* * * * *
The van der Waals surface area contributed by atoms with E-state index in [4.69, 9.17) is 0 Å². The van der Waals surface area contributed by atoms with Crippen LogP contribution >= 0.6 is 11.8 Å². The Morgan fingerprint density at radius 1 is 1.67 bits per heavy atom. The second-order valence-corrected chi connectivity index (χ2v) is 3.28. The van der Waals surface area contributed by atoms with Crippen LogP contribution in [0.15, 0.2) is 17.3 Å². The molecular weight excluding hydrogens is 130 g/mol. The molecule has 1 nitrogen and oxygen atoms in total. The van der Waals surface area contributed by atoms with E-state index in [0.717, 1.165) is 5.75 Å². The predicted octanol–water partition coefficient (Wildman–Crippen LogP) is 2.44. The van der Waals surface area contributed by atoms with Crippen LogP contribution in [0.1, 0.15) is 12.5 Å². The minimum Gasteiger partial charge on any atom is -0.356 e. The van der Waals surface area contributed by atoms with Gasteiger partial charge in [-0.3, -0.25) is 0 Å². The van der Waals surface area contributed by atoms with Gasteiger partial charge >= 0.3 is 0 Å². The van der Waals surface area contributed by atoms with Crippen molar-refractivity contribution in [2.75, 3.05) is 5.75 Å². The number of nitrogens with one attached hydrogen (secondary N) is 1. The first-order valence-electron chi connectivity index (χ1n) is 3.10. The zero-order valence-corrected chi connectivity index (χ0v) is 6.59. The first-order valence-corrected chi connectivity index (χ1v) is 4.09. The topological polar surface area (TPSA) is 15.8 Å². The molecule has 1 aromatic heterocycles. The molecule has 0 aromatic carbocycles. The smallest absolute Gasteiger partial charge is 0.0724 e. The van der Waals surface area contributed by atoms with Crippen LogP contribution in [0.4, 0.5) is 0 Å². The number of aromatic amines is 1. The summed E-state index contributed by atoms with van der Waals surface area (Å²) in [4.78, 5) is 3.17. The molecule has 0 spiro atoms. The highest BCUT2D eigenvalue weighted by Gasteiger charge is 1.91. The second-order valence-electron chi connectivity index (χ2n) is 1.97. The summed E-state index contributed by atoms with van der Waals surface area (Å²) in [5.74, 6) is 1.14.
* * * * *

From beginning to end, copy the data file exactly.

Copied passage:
The van der Waals surface area contributed by atoms with E-state index in [4.69, 9.17) is 0 Å². The van der Waals surface area contributed by atoms with Crippen LogP contribution >= 0.6 is 11.8 Å². The Morgan fingerprint density at radius 1 is 1.67 bits per heavy atom. The second-order valence-corrected chi connectivity index (χ2v) is 3.28. The van der Waals surface area contributed by atoms with Crippen LogP contribution in [0.15, 0.2) is 17.3 Å². The molecular weight excluding hydrogens is 130 g/mol. The molecule has 1 nitrogen and oxygen atoms in total. The van der Waals surface area contributed by atoms with E-state index in [0.717, 1.165) is 5.75 Å². The predicted octanol–water partition coefficient (Wildman–Crippen LogP) is 2.44. The van der Waals surface area contributed by atoms with Crippen LogP contribution in [0.1, 0.15) is 12.5 Å². The minimum Gasteiger partial charge on any atom is -0.356 e. The van der Waals surface area contributed by atoms with Gasteiger partial charge in [-0.3, -0.25) is 0 Å². The van der Waals surface area contributed by atoms with Gasteiger partial charge >= 0.3 is 0 Å². The van der Waals surface area contributed by atoms with Crippen molar-refractivity contribution in [2.75, 3.05) is 5.75 Å². The number of nitrogens with one attached hydrogen (secondary N) is 1. The first-order valence-electron chi connectivity index (χ1n) is 3.10. The zero-order valence-corrected chi connectivity index (χ0v) is 6.59. The first-order valence-corrected chi connectivity index (χ1v) is 4.09. The topological polar surface area (TPSA) is 15.8 Å². The molecule has 1 aromatic heterocycles. The molecule has 0 aromatic carbocycles. The smallest absolute Gasteiger partial charge is 0.0724 e. The van der Waals surface area contributed by atoms with Crippen LogP contribution in [0.4, 0.5) is 0 Å². The number of aromatic amines is 1. The summed E-state index contributed by atoms with van der Waals surface area (Å²) in [4.78, 5) is 3.17. The molecule has 0 spiro atoms. The highest BCUT2D eigenvalue weighted by Gasteiger charge is 1.91. The second-order valence-electron chi connectivity index (χ2n) is 1.97. The summed E-state index contributed by atoms with van der Waals surface area (Å²) in [5.74, 6) is 1.14.